A hand with a string tied to the index finger reaches into a pill organizer for the tablets inside. Beside the organizer is an untied piece of string, a post-it note with pills drawn on it, and and Alexa device providing a reminder to take pills.

Community Views: Top Tools for Caring for Someone With Parkinson’s

Learning how to care for a loved one with Parkinson’s is not something that happens overnight. Most people in the community learned how to provide the right level of care over time through a process of trial and error.

To help new caregivers find what works sooner, we put the experience of our community members to good use. We reached out to followers of our Facebook page and told caregivers and care partners, “List an important tool or device used in the daily care of your loved one with PD.”

We heard from 60 people in the community, and here is what they said.

Get organized

When you are responsible for yourself as well as someone else, it helps to get organized. For many of you, this means using paper or online calendars to track doctors’ appointments.

It can also be helpful to use daily alarms on phones or watches to help your loved ones know when to take their medicine. A few in the community also suggested days-of-the-week pillboxes to help keep track of when medicine has been taken, since that can be one of the easiest things to forget.

“Calendar. Helps to keep his days straight and remember when his doctors’ appointments are coming up and what time they are.”

“Weekly meds dispensers with 4 boxes for each day. I fill 4 for the whole month.”

“Alexa (Amazon Echo) or similar for reminders, music, communication, and, when used with smart plugs, hands-free on/off lamps.”

“Alarms on my phone for meds.”

“Fitbit for its alarm to remind him when it is time to take his meds.”

Stay active

People with Parkinson’s often deal with stiffness and tremors. However, this does not mean exercise is no longer possible. Talk to your loved one’s doctor to learn which exercises are safe for them to do – especially in the home – to help keep the blood and feel-good endorphins flowing. Massage and seated stretches can also do wonders.

“We have an exercise area in the house with a recumbent bike, stretching band, and gymnastic tumbling mat for yoga and stretching. We both use it every morning – no skipping. It is a time for quiet and reminiscing, practicing gratitude, and talking about the challenges for the day.”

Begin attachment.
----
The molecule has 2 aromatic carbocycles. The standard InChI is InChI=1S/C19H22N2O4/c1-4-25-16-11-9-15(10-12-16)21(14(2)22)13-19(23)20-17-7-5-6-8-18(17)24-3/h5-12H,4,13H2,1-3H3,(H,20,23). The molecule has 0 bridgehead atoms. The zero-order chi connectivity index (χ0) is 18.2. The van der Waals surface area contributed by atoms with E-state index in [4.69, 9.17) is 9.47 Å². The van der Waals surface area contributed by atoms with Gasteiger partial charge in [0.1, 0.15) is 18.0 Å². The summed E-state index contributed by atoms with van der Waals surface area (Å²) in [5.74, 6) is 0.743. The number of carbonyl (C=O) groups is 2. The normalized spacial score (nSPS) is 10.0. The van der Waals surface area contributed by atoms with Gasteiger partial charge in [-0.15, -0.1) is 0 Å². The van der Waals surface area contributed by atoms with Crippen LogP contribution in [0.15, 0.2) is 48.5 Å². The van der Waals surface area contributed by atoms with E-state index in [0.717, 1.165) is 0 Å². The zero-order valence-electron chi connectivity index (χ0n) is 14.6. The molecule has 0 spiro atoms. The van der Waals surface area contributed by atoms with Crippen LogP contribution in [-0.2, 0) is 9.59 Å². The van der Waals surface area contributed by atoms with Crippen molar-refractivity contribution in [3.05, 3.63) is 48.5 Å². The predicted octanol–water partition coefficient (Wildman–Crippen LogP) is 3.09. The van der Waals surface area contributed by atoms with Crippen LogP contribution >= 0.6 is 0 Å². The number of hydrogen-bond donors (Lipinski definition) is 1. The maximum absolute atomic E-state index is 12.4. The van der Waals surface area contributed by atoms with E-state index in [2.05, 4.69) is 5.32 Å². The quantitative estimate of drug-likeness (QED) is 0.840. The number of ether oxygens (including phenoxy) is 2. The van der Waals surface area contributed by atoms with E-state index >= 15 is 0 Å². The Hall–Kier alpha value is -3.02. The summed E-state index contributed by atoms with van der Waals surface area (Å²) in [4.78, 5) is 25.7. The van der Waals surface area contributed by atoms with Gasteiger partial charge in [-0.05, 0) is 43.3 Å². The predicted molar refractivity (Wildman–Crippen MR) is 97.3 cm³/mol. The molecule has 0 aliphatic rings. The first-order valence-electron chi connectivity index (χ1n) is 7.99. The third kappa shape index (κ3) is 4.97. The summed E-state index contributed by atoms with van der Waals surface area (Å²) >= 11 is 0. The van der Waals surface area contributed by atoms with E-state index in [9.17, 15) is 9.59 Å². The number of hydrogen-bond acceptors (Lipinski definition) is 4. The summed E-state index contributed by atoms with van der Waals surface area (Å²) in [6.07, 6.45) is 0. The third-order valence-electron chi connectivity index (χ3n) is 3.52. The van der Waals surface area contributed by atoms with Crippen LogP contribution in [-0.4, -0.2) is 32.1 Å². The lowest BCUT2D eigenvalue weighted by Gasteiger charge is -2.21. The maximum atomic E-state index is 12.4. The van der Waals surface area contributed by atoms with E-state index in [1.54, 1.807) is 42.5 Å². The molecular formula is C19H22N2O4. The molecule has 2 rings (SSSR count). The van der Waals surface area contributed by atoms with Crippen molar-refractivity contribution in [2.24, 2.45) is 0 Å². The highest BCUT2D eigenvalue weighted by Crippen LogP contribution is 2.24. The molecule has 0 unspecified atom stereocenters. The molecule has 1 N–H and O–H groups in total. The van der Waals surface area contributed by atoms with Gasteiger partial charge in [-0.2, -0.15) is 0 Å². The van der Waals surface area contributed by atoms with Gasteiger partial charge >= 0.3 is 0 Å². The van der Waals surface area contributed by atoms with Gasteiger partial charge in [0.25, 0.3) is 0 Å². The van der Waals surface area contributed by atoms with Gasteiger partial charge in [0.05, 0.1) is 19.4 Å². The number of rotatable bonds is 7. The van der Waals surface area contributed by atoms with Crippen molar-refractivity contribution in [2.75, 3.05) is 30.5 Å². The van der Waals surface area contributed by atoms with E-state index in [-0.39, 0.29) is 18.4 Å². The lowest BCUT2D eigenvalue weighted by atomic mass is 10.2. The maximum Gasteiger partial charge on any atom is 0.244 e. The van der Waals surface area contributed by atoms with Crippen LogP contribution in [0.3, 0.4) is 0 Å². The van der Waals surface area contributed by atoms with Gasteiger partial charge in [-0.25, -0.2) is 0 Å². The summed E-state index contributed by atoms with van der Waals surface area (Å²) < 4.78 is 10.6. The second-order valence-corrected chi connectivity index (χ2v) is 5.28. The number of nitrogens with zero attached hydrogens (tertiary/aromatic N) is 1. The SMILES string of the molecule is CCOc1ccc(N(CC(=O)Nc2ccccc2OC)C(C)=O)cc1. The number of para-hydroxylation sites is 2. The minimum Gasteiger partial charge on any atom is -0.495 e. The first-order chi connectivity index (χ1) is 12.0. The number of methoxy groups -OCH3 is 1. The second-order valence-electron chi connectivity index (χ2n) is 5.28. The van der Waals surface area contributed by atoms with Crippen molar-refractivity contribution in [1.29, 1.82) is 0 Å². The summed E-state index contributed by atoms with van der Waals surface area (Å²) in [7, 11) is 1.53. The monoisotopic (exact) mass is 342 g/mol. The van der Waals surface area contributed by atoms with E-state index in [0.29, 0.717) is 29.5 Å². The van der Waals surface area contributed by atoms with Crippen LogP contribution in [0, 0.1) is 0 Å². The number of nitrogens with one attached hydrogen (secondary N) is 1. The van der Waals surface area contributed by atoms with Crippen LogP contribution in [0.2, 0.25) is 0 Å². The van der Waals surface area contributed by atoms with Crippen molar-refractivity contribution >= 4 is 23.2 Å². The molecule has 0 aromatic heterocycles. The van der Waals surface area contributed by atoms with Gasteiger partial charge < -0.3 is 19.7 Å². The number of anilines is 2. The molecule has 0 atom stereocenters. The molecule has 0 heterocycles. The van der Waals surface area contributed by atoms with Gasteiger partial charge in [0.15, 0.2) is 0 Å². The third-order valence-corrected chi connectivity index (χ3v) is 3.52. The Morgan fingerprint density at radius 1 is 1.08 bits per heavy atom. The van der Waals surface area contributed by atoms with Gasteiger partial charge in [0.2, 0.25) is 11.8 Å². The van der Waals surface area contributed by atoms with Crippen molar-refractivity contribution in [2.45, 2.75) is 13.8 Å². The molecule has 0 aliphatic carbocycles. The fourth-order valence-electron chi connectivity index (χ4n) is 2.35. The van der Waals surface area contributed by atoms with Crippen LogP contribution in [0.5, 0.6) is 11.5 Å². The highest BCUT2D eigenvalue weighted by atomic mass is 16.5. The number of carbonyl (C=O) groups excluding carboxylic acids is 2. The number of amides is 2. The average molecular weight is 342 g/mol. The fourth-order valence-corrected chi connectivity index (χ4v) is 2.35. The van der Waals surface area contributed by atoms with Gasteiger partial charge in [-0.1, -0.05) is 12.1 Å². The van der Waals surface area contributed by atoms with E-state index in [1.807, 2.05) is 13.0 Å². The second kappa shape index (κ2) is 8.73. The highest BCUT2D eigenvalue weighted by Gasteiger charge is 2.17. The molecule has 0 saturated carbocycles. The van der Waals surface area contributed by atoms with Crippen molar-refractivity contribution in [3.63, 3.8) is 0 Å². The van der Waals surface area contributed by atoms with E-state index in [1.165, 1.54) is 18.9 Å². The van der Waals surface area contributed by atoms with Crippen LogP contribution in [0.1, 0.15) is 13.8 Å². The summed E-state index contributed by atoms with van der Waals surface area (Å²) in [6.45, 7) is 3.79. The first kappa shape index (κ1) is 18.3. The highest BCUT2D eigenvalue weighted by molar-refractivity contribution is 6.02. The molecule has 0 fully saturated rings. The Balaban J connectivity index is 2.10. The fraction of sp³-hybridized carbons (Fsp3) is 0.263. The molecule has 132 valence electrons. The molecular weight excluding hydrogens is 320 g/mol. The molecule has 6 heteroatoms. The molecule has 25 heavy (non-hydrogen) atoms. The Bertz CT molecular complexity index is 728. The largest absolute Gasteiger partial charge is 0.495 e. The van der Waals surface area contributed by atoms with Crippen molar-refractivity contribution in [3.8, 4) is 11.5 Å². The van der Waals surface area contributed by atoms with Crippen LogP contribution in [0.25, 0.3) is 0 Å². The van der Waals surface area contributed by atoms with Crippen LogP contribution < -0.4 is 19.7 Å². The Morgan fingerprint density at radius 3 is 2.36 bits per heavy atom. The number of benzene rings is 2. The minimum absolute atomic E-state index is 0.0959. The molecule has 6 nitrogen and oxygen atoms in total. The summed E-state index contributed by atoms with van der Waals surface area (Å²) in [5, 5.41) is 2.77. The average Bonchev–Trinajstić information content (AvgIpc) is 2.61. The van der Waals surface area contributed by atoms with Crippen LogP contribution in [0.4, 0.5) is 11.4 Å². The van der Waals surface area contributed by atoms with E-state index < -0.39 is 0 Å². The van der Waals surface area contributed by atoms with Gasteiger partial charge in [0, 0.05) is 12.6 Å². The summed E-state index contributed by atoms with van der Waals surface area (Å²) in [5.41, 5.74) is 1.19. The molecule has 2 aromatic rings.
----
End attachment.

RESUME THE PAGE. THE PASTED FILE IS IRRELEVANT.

Massage. My Joe says it helps a lot when he gets twitchy or has pain and discomfort when his hands or feet cramp. It also helps him to settle at bedtime. It is a good tension and stress reliever.”

Take advantage of mobility aids

As Parkinson’s takes a greater toll on your loved one’s physical health, you may want to explore the options that help him or her navigate your home. This could mean grab bars by the toilet and shower, or perhaps a transport chair.

“Heavy-duty, bolted-to-the-floor grab bars around the toilet as well as in the shower.”

“Craftmatic bed.”

“A lift for up the stairs and a mobility transport chair.”

Learn the art of acceptance

Acceptance is a game changer. Most people do need time to feel whichever emotions come up – like anger or sadness – regarding their loved one’s diagnosis. But with time, it helps to let go of asking why and start telling yourself that this is what today looks like, and that is OK. Your loved one is going to have good days and bad days, and learning to accept both as they come helps you keep your mental serenity throughout it all.

“Acceptance and finding joy in every day to share with him.”

“The ability to let go and accept things I cannot change.”

Practice love and patience

The number one tip from our community members was patience. Living with or caring for someone with Parkinson’s can be trying. If you can, try to remind yourself that your loved one does not mean to be difficult. It is the disease that makes them forgetful or causes them to act in a challenging way.

When a trying moment shows up, the more you can stay calm – and not take their words or behaviors personally – the more likely you will be able to be present and take better care of them.

“Love and patience.”

“Right now, an incredible amount of patience.”

“Love and patience, but you also need a sense of humor.”

Thank you to everyone in the Parkinson’s community for all the shared suggestions. We are very grateful for your willingness to help others in this space.

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